The habitat I built nestled up to this stone wall. Inside, I placed hand-made feeding boxes, each with cameras hidden inside them. I also hid some cameras underground in the adjoining meadow and placed others I high up on branches and in hollow logs overlooking the wall. It took about three months to complete this new habitat and unfortunately its construction frightened Bandita; the ermine stoat that eventually starred in the TV documentary. I persevered with the project because I wanted the habitat ready in time for the breeding season.
A delay to the build threatens the plan
Then in March a cold weather front arrived here direct from the arctic. Dubbed the ‘Beast from the East’, the storm raged for more than a week with devastating effects on Yorkshire’s wildlife. The biting arctic winds and drifting snow were the most extreme I had seen here. The house was completely cut off by seven-foot drifts. Luckily Bandita continued to come every night for food. It was fascinating to at last be able to track her movements via the criss-cross of prints visible in the snow each morning.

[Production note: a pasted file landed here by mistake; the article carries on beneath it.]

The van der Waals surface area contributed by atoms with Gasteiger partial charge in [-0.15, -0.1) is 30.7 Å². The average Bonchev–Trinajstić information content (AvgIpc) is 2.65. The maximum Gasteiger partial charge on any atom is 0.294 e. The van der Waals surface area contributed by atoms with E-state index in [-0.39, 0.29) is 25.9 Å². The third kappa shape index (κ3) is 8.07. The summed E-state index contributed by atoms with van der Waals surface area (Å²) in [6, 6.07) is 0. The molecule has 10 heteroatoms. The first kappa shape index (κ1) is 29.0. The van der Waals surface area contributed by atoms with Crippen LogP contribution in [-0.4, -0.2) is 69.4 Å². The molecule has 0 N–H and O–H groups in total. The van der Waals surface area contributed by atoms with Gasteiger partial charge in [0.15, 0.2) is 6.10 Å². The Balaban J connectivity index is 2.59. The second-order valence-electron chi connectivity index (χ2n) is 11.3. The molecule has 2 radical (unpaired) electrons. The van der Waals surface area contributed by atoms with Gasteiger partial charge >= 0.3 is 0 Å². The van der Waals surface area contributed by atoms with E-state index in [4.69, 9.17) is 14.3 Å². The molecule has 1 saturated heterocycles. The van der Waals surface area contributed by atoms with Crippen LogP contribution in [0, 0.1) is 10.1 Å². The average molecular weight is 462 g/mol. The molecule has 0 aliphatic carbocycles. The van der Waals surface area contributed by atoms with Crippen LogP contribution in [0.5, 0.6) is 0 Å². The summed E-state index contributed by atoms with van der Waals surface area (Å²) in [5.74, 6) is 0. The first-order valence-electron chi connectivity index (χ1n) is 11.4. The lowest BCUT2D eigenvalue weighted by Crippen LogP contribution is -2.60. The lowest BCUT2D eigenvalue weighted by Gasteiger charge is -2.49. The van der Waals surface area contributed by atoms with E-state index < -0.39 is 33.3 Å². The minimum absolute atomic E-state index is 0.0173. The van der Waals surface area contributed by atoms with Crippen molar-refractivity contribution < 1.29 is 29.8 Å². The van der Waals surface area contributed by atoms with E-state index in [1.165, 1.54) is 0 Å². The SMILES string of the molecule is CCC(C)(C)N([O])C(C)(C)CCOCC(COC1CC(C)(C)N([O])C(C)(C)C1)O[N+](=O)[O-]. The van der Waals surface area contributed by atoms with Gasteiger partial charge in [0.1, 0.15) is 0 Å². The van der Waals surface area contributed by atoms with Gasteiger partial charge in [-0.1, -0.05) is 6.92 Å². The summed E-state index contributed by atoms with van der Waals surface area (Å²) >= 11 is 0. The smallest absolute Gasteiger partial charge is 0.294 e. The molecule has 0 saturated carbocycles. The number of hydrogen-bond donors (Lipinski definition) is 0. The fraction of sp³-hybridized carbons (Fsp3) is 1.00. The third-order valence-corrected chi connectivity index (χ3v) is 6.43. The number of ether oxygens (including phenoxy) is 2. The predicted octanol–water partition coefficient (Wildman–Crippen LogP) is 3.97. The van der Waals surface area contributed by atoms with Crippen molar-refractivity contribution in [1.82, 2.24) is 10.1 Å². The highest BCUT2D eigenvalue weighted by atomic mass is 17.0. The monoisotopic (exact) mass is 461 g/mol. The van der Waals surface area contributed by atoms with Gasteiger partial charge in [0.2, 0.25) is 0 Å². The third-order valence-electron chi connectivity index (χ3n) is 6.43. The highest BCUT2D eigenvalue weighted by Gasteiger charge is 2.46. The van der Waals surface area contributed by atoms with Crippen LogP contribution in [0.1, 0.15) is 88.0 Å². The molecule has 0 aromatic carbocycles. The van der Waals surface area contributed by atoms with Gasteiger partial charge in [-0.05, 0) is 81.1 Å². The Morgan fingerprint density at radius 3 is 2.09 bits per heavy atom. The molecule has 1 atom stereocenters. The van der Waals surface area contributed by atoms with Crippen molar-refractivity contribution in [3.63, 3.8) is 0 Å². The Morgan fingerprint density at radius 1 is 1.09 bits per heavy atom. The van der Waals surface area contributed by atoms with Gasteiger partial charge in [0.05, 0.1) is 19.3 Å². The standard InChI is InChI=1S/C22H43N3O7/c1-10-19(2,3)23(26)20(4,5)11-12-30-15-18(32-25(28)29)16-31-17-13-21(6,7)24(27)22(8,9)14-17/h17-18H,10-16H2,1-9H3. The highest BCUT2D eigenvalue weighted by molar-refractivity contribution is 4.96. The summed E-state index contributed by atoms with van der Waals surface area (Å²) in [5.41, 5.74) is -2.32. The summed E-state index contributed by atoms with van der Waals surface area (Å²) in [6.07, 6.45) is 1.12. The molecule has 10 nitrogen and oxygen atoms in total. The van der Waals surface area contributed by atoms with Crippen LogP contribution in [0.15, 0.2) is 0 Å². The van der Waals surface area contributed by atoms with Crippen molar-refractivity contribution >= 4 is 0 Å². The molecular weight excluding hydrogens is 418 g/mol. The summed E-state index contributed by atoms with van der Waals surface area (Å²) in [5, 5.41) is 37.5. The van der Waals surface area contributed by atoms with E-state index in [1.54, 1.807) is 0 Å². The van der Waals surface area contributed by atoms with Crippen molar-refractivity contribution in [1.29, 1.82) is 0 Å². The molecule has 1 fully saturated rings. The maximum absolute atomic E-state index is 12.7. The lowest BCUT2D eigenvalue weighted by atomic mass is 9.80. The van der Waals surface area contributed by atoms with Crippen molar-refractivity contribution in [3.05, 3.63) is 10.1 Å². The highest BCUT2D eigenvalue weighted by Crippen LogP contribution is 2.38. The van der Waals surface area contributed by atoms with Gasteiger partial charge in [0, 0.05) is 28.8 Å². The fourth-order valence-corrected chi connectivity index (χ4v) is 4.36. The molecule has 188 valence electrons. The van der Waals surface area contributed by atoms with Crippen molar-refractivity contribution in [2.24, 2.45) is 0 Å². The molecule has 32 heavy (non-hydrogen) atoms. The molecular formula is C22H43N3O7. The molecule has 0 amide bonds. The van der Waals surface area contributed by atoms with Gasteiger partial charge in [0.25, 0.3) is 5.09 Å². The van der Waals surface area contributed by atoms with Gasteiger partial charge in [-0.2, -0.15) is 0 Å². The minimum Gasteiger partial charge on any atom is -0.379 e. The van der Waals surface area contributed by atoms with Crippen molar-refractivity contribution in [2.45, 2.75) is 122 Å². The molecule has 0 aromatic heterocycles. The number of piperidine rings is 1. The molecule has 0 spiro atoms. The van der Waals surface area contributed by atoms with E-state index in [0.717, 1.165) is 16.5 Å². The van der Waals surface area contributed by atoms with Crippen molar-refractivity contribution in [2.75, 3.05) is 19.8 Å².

The bad weather put all the building work on hold, but as soon as the weather abated we got straight back to work. We spread fine mesh over the gabion wall to stop the stoats from sneaking into it and making a home wherever they liked. I wanted them to use my bespoke habitat instead, where I would then be able to watch them on the cameras. In the end, Bandita, the stoat mum featured in the TV documentary, did find a way through a part of the gabion wall that did not have mesh on it and gave birth to her kits in there.